Report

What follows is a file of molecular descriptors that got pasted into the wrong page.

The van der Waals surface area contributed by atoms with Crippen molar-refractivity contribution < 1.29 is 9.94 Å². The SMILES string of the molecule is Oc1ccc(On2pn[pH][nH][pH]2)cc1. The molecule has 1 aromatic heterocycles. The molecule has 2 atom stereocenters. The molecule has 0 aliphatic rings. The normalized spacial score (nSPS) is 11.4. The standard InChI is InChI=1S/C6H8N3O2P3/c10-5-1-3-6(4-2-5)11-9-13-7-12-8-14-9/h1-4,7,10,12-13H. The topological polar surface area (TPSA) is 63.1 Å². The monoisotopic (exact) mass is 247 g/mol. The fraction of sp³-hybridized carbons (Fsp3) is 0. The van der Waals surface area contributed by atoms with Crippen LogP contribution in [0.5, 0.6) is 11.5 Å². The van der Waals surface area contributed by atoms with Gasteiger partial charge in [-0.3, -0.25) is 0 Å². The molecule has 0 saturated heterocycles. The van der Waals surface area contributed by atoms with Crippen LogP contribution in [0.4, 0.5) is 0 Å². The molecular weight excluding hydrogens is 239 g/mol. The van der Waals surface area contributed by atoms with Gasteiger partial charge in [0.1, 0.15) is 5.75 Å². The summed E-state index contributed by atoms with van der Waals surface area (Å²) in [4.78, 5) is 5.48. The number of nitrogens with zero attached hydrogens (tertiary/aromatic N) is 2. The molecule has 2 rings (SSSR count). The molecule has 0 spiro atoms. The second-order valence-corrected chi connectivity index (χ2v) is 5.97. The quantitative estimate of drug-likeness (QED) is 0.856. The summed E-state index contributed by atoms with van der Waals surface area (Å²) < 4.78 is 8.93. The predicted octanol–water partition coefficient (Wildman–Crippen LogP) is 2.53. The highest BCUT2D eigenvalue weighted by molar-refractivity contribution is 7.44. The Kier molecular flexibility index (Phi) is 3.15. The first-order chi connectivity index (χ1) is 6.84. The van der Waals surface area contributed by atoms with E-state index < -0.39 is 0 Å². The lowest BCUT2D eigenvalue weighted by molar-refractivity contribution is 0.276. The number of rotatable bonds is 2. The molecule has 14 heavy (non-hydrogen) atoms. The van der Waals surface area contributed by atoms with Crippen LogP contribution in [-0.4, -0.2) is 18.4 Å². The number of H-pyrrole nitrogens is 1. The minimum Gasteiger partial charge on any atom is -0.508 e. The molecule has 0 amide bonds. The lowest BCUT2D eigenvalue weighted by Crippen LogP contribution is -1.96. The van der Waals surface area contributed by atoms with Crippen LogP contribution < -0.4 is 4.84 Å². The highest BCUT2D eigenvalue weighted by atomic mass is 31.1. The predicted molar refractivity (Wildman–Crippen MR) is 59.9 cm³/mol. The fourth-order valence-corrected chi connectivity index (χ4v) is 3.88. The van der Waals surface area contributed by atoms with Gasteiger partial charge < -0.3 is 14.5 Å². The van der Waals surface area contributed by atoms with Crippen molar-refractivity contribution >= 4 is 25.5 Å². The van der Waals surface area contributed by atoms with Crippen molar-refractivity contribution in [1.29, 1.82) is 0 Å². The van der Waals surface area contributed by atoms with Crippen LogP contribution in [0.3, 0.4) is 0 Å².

Red-Black Trees Definitions and Bottom-Up Insertion Red-Black Trees Definition: A red-black tree is a binary search tree in which: Every node is colored either Red or Black. Each NULL pointer is considered to be a Black “node”. If a node is Red, then both of its children are Black. Every path from a node to a NULL contains the same number of Black nodes. By convention, the root is Black Definition: The black-height of a node, X, in a red-black tree is the number of Black nodes on any path to a NULL, not counting X. 8/3/2007 UMBC CSMC 341 Red-Black-Trees-1 2 X A Red-Black Tree with NULLs shown Black-Height of the tree (the root) = 3 Black-Height of node “X” = 2 8/3/2007 UMBC CSMC 341 Red-Black-Trees-1 3 A Red-Black Tree with Black-Height = 3 8/3/2007 UMBC CSMC 341 Red-Black-Trees-1 4 X Black Height of the tree? Black Height of X? 8/3/2007 UMBC CSMC 341 Red-Black-Trees-1 5 Theorem 1 – Any red-black tree with root x, has n ≥ 2bh(x) – 1 nodes, where bh(x) is the black height of node x. Proof: by induction on height of x. 8/3/2007 UMBC CSMC 341 Red-Black-Trees-1 6 Theorem 2 – In a red-black tree, at least half the nodes on any path from the root to a NULL must be Black. Proof – If there is a Red node on the path, there must be a corresponding Black node. Algebraically this theorem means bh( x ) ≥ h/2 8/3/2007 UMBC CSMC 341 Red-Black-Trees-1 7 Theorem 3 – In a red-black tree, no path from any node, X, to a NULL is more than twice as long as any other path from X to any other NULL. Proof: By definition, every path from a node to any NULL contains the same number of Black nodes. By Theorem 2, a least ½ the nodes on any such path are Black. Therefore, there can no more than twice as many nodes on any path from X to a NULL as on any other path. Therefore the length of every path is no more than twice as long as any other path. 8/3/2007 UMBC CSMC 341 Red-Black-Trees-1 8 Theorem 4 – A red-black tree with n nodes has height h ≤ 2 lg(n + 1). Proof: Let h be the height of the red-black tree with root x. By Theorem 2, bh(x) ≥ h/2 From Theorem 1, n ≥ 2bh(x) - 1 Therefore n ≥ 2 h/2 – 1 n + 1 ≥ 2h/2 lg(n + 1) ≥ h/2 2lg(n + 1) ≥ h 8/3/2007 UMBC CSMC 341 Red-Black-Trees-1 9 Bottom –Up Insertion Insert node as usual in BST Color the node Red What Red-Black property may be violated? 8/3/2007 Every node is Red or Black? NULLs are Black? If node is Red, both children must be Black? Every path from node to descendant NULL must contain the same number of Blacks? UMBC CSMC 341 Red-Black-Trees-1 10 Bottom Up Insertion Insert node; Color it Red; X is pointer to it Cases 0: X is the root -- color it Black 1: Both parent and uncle are Red -- color parent and uncle Black, color grandparent Red. Point X to grandparent and check new situation. 2 (zig-zag): Parent is Red, but uncle is Black. X and its parent are opposite type children -- color grandparent Red, color X Black, rotate left(right) on parent, rotate right(left) on grandparent 3 (zig-zig): Parent is Red, but uncle is Black. X and its parent are both left (right) children -- color parent Black, color grandparent Red, rotate right(left) on grandparent 8/3/2007 UMBC CSMC 341 Red-Black-Trees-1 11 G P X U G X P U Case 1 – U is Red Just Recolor and move up 8/3/2007 UMBC CSMC 341 Red-Black-Trees-1 12 G P U X S X P Case 2 – Zig-Zag Double Rotate X around P; X around G S U Recolor G and X 8/3/2007 G UMBC CSMC 341 Red-Black-Trees-1 13 G P X U S P X G Case 3 – Zig-Zig Single Rotate P around G S Recolor P and G 8/3/2007 UMBC CSMC 341 Red-Black-Trees-1 U 14 Asymptotic Cost of Insertion O(lg n) to descend to insertion point O(1) to do insertion O(lg n) to ascend and readjust == worst case only for case 1 Total: O(log n) 8/3/2007 UMBC CSMC 341 Red-Black-Trees-1 15 11 Insert 4 into this R-B Tree 14 2 1 7 5 Black node 8/3/2007 15 8 Red node UMBC CSMC 341 Red-Black-Trees-1 16 Insertion Practice Insert the values 2, 1, 4, 5, 9, 3, 6, 7 into an initially empty Red-Black Tree 8/3/2007 UMBC CSMC 341 Red-Black-Trees-1 17 Top-Down Insertion An alternative to this “bottom-up” insertion is “top-down” insertion. Top-down is iterative. It moves down the tree, “fixing” things as it goes. What is the objective of top-down’s “fixes”? 8/3/2007 UMBC CSMC 341 Red-Black-Trees-1 18